April 29, 2014
Integrating Technology into the Online Classroom, Part II
In Part I of this article, we wrote about the value in collaborating with peers. Here we conclude the piece by sharing with you the steps we followed in forming our group, while offering advice on how a similar approach could work on your campus.
Although our technology think tank met in person, online instructors can form collaborative groups across the globe with the help of online meeting and conferencing tools. MeetingBurner is a great starting point for those new to the web conferencing world. The service is free and it allows up to 10 participants at a time. MeetingBurner features instant screen sharing, in meeting chat, as well as Skype integration. Another great web based conferencing tool is GoToMeeting, which has the same features as MeetingBurner, but there is a monthly fee.
A step-by-step guide to a collaborative approach to integrating technology:
- Start forming your group by making an opening invitation to all relevant stakeholders. You never know who will contribute a great idea or may have a passion for the topic.
- Identify the areas in the course that could be dramatically improved with the incorporation of new technology. These will also usually be the areas or assignments that students struggle with the most.
- Once the team has targeted the areas that could be improved, brainstorm new strategies around a variety of possible technological tools that could be used to enhance assignments. These tools could include videos, websites, or other supporting technologies. We developed assignments using Weebly, Glogster, Animoto, and game creators.
- Once you have identified the areas that can be improved and pulled together a list of ideas, it is time to do some research on new methods and technologies that can boost student learning. Bring all the ideas together in a meeting and pinpoint the ideas that the team feels may work best. Our group discussed various methods and arrived at using the discussed Web 2.0 tools to supplement the text. Remember, despite the benefits of collaboration, you do not need a team to make improvements. One teacher can make changes using this same approach.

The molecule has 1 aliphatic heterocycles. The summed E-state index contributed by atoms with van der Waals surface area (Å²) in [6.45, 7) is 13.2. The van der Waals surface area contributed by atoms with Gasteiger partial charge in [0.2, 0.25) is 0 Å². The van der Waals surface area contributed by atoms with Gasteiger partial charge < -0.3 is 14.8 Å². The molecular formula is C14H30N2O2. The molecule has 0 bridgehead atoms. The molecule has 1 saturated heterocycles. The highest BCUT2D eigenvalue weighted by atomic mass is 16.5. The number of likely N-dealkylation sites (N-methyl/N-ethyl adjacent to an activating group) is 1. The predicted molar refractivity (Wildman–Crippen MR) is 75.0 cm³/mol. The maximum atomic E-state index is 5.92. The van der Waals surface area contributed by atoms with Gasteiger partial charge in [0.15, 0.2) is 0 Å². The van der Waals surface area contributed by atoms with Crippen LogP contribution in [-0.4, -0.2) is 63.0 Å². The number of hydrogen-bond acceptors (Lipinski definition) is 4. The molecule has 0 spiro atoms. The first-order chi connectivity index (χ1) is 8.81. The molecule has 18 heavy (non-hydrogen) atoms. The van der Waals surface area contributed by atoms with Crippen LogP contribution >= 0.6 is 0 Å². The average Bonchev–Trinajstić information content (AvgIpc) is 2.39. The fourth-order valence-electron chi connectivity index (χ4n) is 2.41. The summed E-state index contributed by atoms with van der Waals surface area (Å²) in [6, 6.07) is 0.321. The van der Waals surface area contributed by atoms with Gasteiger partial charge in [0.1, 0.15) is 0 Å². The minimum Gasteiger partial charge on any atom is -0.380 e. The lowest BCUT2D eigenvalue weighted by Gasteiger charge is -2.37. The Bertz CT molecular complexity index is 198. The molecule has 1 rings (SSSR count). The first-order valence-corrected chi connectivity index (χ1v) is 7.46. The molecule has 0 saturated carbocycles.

- Put together a plan that includes a timeline for creating, implementing, and tracking the new strategies and supplemental course materials. We created a timeline for creating the materials and then divided up the content. Deadlines are essential for keeping the plan on track.
- Have one final meeting prior to the implementation phase to tie up any loose ends.
- Track the strategies or supplements and discuss how the changes are working or can be improved. This was a very important piece for us because it allowed us to see whether what we were doing was effective. It also helped us see where we could make adjustments.
- Go to the source! Ask your students what they think about the new resources. Are they helpful? What do they like about the new technology? What would they change?
- Make any necessary adjustments based on the student outcomes and group feedback. Ideas that are not working can be modified or removed from the course, while approaches that have achieved favorable results can be tracked further for possible inclusion in other courses.
- Once the strategies have proven successful, consider discussing your results with curriculum developers and other instructors. We found this is also where it is important to track this information to show that it really works!
Throughout the process, be sure to have fun and remember that anything that you can do to help a student become more successful is well worth the time. This collaboration worked so well that we shared the technology with the curriculum developers and they decided to add the resources into every course. Integrating technology as a supplement or as part of the curriculum can make the class more fun and engaging. This type of collaboration also benefits you as an instructor because you get to build relationships with and learn from your peers while better serving your students.